What does the world cost? Oh well, then we'll just take a small coke.

Thursday, March 15, 2007

Olympic Training: Part 1

Because of my swimming attendance record, I was granted the privilege of practicing in the Colorado Olympic Training Center with ten other hand picked individuals from my swim team.

As I sit here in this state-of-the-art training facility, in the state-of-the-art computer lab typing on a new state-of-the-art computer, I have come to the conclusion that, while it is immensely cruel and abusive to be forced to swim in the morning, working out in the (state-of-the-art) Colorado Olympic Training Center isn't so bad. When one has a state-of-the-art Colorado Olympic Training Center to wake up to, mornings come later in the day.

Our team left from Sacramento Airport at 6:00. We had to get up at 3:30 to be on time for our departure, and while some of us are used to getting up early, the early exit created a very grouchy group of irritable and tired swimmers (Interestingly enough, we landed in Salt Lake City to switch planes; we hadn't yet had breakfast and we had already traveled to two of the great Olympic Cities of the United States).

After a connection on a short flight that was bumpy enough to turn our sweat suits into bundles of crewel, we found ourselves in a very clean Colorado Springs Airport. A (you guessed it) state-of-the-art bus, that felt very much like an old Greyhound, was sent by the Training Facility to pick us up and drove us to a massive swimming complex. Having unpacked, we walked to the (do I really need to keep saying this?) state-of-the-art food court.

Now I understand that there have been rumors floating around about FCN. Some trouble makers seem to think that the stories are so sensationally twisted that the truth is left far behind. Others think we just make up our posts as we go along. Of course, being an FCN contributor, I'm obligated to say that all those rumors are a bunch of Kool-Aid. But even if you don't believe me on those other posts, please let your guard down on this one. This one is real. It's extra-super true, even more than those other posts. I know you may not believe me. But it's true, swimmer's honor.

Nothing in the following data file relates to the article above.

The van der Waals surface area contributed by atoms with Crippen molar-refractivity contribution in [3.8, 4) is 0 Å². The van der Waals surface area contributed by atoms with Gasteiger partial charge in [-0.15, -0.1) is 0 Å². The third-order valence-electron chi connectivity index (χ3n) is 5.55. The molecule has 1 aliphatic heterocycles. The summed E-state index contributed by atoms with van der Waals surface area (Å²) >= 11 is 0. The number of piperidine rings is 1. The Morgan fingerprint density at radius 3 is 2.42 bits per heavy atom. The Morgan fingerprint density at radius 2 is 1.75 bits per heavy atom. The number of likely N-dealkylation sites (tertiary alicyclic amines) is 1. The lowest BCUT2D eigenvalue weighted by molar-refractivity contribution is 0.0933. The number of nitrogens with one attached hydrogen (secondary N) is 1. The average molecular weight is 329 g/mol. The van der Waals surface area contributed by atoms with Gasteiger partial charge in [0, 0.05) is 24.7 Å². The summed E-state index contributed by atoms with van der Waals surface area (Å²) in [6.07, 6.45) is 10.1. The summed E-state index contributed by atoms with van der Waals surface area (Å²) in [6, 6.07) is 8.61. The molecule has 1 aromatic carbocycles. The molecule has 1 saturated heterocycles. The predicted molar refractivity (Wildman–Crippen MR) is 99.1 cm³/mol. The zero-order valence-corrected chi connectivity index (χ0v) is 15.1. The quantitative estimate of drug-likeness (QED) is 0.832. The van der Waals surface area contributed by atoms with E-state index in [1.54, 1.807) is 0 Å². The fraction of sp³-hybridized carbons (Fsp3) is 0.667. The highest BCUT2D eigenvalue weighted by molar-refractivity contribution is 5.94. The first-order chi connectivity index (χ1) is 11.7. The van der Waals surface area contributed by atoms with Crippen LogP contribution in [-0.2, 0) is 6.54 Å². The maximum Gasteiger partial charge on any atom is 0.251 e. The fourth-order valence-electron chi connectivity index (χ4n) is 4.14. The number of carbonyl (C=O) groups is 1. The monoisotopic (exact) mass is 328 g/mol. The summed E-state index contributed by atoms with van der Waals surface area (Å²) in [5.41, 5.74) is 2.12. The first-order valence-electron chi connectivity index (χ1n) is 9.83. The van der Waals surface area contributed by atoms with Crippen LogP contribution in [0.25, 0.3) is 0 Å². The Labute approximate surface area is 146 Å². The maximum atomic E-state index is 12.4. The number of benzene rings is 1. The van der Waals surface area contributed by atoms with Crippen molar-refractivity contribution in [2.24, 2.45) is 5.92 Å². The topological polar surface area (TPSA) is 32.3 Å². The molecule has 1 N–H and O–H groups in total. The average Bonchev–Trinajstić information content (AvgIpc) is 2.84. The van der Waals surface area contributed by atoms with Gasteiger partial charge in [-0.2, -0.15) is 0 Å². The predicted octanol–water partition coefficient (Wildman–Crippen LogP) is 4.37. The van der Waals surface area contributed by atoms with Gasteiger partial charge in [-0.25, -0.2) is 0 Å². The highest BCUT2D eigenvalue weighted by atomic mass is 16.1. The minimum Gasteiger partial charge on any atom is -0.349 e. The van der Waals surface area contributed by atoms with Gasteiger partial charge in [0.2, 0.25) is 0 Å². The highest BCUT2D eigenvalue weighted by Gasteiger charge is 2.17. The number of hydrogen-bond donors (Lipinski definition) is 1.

Back to the account.

A guard standing in the front of the building took my room key, confirmed I really had payed my dues to the Olympic committee, and scanned my hand on a scanner. A HAND scanner, like in the sci-fi movies! I felt like an MIB until I remembered the speedos under my sweats.

We walked into the massive, beautifully painted room in awe. Piles of food obscured all four corners. We started by going through the salad bar, then to the carbohydrate table, and, in case that wasn't good enough, a chef promised to cook any (well, almost any) food we asked for, even if wasn't on that day's menu, provided it didn't have any protein.

On the opposite side of the building was a fruit bar and dessert table, filled with low-fat ice cream, "healthy" pastries, and other guilt free, training desserts. This was arguably the food court's chief disadvantage; the faithful FCN few are no doubt aware that guilt equals flavor and some of the desserts were drier than a John Kerry campaign speech.

Having completed the first "scanning in", I can now simply walk up to the door, put my hand on the scanner, and eat to my heart's content. Now if only if I could find my black tie and sunglasses ...

It's been a long day, full of hours of plane travel and buckets of training food. How does that song go? "Yo ho, yo ho, a swimmer's life for me."

I write this post on my bed, tired, satisfied, and eager. Tomorrow, the training begins.

1 comment:

Savannah said...

That sounds like tons of fun!
You really should do a post about the box where you have to type in random letters.